COVID-19 affects us, but it didn’t slow down the cancers!

2020-04-21T06:21:42+00:00April 21st 2020|

By Ilker A. Deniza, Lila Bemmerleinb, Jana Karbanováa, Denis Corbeila, Jan D. Kuhlmannb, and Pauline Wimbergerb at aTissue Engineering Laboratories, Biotechnology Center (BIOTEC) and bDepartment of Gynecology and Obstetrics, Medical Faculty and University Hospital Carl Gustav Carus, Technische Universität Dresden, Dresden, Germany

The changes imposed on our society by the COVID-19 pandemic have affected everyone in a significant way. In Germany, as in most European countries, almost all research has been suspended (or reorganized as a home-office work), except for scientists and clinicians trying to combat and cure this highly contagious disease. While the curve is slowly flattening, we will soon be able to resume our work on cancer research.

In our research team, we seek to understand how malignant cells disseminate to different organs – a process known as metastasis. What makes cancer such a life-threatening disease, is its unpredictability and its ability to adapt and thrive in seemingly unrelated parts of the body. To decipher how these cells can spread throughout the body, we use several microscopy techniques that allow us to have a closer look on their morphology and observe their mobility (Video 1). By analysing the movement and interaction of the cells through long movies over several hours, we will be able to determine how their shape and motility contribute to the metastasis process. Understanding these characteristics of cancer cells would allow us to develop novel strategies to prevent their subsequent migration, which is one of the main obstacles encountered by clinicians in the treatment of various cancers and metastases.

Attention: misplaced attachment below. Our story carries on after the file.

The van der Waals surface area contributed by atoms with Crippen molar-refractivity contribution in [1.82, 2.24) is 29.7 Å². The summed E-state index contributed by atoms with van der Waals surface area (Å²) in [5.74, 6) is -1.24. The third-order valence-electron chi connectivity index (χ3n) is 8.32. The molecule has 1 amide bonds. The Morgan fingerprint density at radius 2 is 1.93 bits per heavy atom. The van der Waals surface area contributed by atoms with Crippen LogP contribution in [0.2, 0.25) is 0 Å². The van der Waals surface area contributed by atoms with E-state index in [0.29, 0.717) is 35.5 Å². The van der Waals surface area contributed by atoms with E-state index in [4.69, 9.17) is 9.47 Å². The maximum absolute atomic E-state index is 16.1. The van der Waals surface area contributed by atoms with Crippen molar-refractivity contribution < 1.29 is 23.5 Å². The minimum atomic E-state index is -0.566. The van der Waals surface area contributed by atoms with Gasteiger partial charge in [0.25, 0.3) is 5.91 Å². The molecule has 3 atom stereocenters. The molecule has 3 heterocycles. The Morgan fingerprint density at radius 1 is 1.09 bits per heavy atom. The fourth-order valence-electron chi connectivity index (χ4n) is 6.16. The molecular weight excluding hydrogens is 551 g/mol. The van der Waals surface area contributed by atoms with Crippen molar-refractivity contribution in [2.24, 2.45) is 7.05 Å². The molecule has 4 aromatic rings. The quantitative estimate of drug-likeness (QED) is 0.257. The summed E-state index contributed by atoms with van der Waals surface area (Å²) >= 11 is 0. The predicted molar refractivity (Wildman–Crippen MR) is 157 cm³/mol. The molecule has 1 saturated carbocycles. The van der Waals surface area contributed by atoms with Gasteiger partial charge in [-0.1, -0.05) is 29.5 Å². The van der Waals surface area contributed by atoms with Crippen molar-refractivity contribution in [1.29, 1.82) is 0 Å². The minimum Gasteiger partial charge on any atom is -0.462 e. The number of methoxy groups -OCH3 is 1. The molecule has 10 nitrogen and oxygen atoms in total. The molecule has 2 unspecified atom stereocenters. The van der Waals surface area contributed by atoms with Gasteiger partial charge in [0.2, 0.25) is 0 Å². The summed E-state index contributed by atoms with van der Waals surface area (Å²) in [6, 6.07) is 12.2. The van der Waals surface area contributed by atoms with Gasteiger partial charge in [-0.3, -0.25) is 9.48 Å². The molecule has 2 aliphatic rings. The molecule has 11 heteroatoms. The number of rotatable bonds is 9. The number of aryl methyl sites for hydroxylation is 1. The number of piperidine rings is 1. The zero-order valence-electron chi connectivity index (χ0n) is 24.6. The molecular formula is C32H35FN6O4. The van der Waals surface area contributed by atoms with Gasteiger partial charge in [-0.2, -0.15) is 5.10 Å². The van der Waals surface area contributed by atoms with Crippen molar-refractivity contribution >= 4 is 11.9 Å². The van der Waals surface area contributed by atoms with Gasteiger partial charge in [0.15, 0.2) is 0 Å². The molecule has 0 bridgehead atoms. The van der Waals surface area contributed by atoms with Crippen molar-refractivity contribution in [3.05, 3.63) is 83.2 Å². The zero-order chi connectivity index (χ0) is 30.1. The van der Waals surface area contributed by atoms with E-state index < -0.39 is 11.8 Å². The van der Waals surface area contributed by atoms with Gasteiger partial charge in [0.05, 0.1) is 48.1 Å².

Finally, the daily working lives of our colleagues in hospitals now involve more risks than ever before, and we thank and pay tribute to them and all those who work in health care institutions and other essential services to keep our society healthy.

Legend of video 1. Breast cancer cells were observed by time-lapse video microscopy over 12-hour periods. Tracking each cell (coloured lines) helps us to decipher the mechanism underlying the migration of these cells, and thus to define new modalities to inhibit them.

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